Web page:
HomeNewsCHR tells world of red-tagging, misuse of counter-terror measures

CHR tells world of red-tagging, misuse of counter-terror measures

The Commission on Human Rights (CHR) in the Philippines called on the Philippine government to end the practice of red-tagging and ensure that counter-terrorism measures are not “weaponized” against activists and political opponents.

In an intervention in the ongoing United Nations Human Rights Council (UNHRC), CHR chairperson Richard Palpal-latoc said the Commission is seriously concerned about the Philippine government’s misuse of counter-terrorism measures to curtail the right to freedom of expression and peaceably assemble in the country.

“[It] creates a chilling effect in human rights activism in the country,” Palpal-latoc said in a videotaped message as part of the interactive dialogue on UN special rapporteur on counter-terrorism and human rights Ben Saul’s report last March 12.

“State agents and institutions, particularly the law enforcement, using State resources, systematically engage in red-tagging, which is the act of branding or accusing individuals or organizations, many of whom are human rights defenders and community workers,” Palpal-latoc revealed.

He added that victims of red-tagging are labeled as subversives or communists who facilitate and carry out terrorist acts.

“Red tagging legitimizes intrusion into civilians’ private lives and has dangerous consequences – online and physical attacks, prolonged incarceration, and even death to some,” the CHR chairperson said.

Palpal-latoc said the Philippine national human rights institution joins the international Treaty Bodies, Special Rapporteurs, UN Member States, and global civil society organizations in calling for the Philippine Government to end the practice of red-tagging and ensure that counter-terrorism measures are not weaponized against activists and political opponents.

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“We also strongly encourage the Government to work with the Special Rapporteur Mr. Ben Saul, in reviewing the human rights impacts of the country’s counter-terrorism policies and practices through an official country visit,” he added.

The Philippine UPR Watch delegation to the 55th UNHRC regular session in Geneva, Switzerland.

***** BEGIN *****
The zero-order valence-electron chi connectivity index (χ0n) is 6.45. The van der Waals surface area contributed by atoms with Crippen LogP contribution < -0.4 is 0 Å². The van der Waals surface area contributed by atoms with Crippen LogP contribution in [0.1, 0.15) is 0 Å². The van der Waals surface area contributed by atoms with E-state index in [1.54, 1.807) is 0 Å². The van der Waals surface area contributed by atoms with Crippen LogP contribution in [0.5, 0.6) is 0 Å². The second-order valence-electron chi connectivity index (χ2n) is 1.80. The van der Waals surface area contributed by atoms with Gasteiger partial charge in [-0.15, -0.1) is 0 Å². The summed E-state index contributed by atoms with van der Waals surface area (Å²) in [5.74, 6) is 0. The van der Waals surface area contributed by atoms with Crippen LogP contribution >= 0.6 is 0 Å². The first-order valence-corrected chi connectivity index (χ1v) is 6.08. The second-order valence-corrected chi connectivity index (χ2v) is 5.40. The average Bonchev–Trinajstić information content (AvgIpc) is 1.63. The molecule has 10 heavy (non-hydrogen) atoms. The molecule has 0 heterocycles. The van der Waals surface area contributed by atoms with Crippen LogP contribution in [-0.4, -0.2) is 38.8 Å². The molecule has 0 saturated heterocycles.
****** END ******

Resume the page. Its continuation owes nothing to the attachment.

(Photo by the World Council of Churches)

Just as bad under Marcos

Meanwhile, delegates of the Philippine UPR (Universal Periodic Review) Watch in Geneva said the human rights situation is not better under the Ferdinand Marcos Jr. government, contrary to what government officials are telling UN member states.

In a side event UN HRC session last March 14, the delegation echoed CHR’s revelation of red-tagging and weaponization of the Anti-Terrorism Act (ATA) of 2020 in the Philippines, adding the Marcos administration has continued with repressive and oppressive policies implemented under the previous Rodrigo Duterte regime.

“High-level envoys have been here at the start of this UNHRC session telling other member states and the UN in general of the so-called successes of the UN Joint Program (UNJP) that has been implemented in the Philippines in the last three years. What success is the Marcos government talking about when rights violations continue unabated?” IBON executive director Sonny Africa asked.

Department of Justice undersecretary Raul Vasquez claimed in an oral statement to the UNHRC last February 27 that the Philippine government “strengthen[ed] existing domestic human rights mechanisms (through the UNJP) in support of [the government’s) rights-based development agenda.”

Vasquez also announced that the Marcos government shall establish “a human rights coordinating council (HRCC) to take over and broaden the programs identified under the UNJP, and ensure greater participation of other government agencies and civil society organizations.”

Africa said that both IBON and Karapatan are members of a technical working group within the UNJP and they have a front-row seat of how capacity-building exercises are ineffective when laws such as the Anti-Terrorism Act are still actively used to oppress human rights defenders.